By Michael Gunther
I was in the hospital room of my 86-year-old mother a few weeks ago, assisting and watching over her through recovery from surgery. It’s strange to feed your mom breakfast as if you were feeding a child. Here is the woman who raised you, who guided and nurtured you, but now the roles are being reversed. I realize it’s part of the transition of life. It saddens me, but at the same time endears me to her even more.
Caring for her in that childlike state must be what a parent feels towards a child–the immense love and compassion, the ping in your heart at their frailty. I wanted to take care of her and protect her even more.
I wonder what it’s like to be on the receiving end of this care. She was once a strong and active woman, bearing and raising 17 children, taking care of them through all the trials and tribulations of their youth well into their adulthood. How vulnerable one must feel to finally let go and allow those that you once cared for to begin taking care of you. Isn’t one of the greatest acts of love not only giving of yourself to others, but being open to receiving similar actions by those you love?
I continue to learn from my mom, even at age 46. Watching her accept her limitations and allowing me to assist her in this next phase of her life makes me realize the connection between my mom’s life transition and the transition of a business owner. There is a period in every business owner’s life when it comes time for them to step aside and let the next generation begin to drive the growth of the organization.
Over the past year we worked with many business owners who wanted to transition their role within their business–whether shifting that role to their management team or selling to key employees or an outside third party. These owners spent many years building and growing their businesses, creating entities that fulfilled them both intrinsically and extrinsically. Their customers and employees became a part of their family, but the time came to move on to their next phase of their lives.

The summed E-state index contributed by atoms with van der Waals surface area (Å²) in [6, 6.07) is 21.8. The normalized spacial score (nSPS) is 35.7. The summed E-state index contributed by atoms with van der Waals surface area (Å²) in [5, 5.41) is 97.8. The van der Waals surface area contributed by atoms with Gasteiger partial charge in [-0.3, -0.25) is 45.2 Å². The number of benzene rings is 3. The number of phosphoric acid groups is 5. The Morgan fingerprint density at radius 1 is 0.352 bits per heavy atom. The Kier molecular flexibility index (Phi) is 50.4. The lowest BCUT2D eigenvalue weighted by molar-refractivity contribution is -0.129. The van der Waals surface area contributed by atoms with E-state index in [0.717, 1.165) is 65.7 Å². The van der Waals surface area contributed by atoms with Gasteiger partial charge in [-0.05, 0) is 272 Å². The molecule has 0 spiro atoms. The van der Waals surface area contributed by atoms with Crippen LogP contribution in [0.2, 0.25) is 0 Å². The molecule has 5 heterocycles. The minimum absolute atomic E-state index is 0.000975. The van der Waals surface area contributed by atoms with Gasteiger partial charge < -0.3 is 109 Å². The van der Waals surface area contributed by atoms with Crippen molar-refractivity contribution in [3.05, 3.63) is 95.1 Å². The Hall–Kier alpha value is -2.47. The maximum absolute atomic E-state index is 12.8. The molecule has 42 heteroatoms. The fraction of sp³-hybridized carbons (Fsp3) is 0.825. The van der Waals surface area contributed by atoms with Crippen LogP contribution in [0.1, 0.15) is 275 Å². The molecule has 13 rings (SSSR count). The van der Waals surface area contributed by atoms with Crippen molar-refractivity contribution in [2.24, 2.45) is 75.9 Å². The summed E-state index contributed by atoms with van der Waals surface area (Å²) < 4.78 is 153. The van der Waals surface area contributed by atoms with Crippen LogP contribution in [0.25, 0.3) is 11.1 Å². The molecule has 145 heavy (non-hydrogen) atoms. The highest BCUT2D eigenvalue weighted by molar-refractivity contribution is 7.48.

This may sound like a welcomed change of pace, but for many individuals this transition is incredibly difficult. They have to learn to let go and allow others to start making the decisions and assuming the roles they had always managed. They must begin to take a step back, which can be scary because they spent so much of their lives leading the pack.
One way to approach this process is for these individuals to identify what they will do with their newfound time. What activities, hobbies, new ventures, etc. do they want to explore? In addition, these individuals can define a business advisory role within their organization and continue to contribute their wisdom, experience and knowledge to the new leaders or owners. Most importantly, they must be willing to accept this new stage of their career and their business. Otherwise, as we have seen, many individuals attempt to control more and more of the organization, this eventually can strangle the growth of the business, and even cause the departure of key personnel.
The Bottom Line
Businesses, just like life, are full of transitions. Strong leaders recognize this fact and develop solid succession plans and exit strategies for themselves and their organizations. The more one can accept their current stage and be open to the adjustment of roles, the stronger the individual, the organization and the team will become.
On a side note: My mom is doing great and getting ready to continue crossing things off her ‘bucket list.’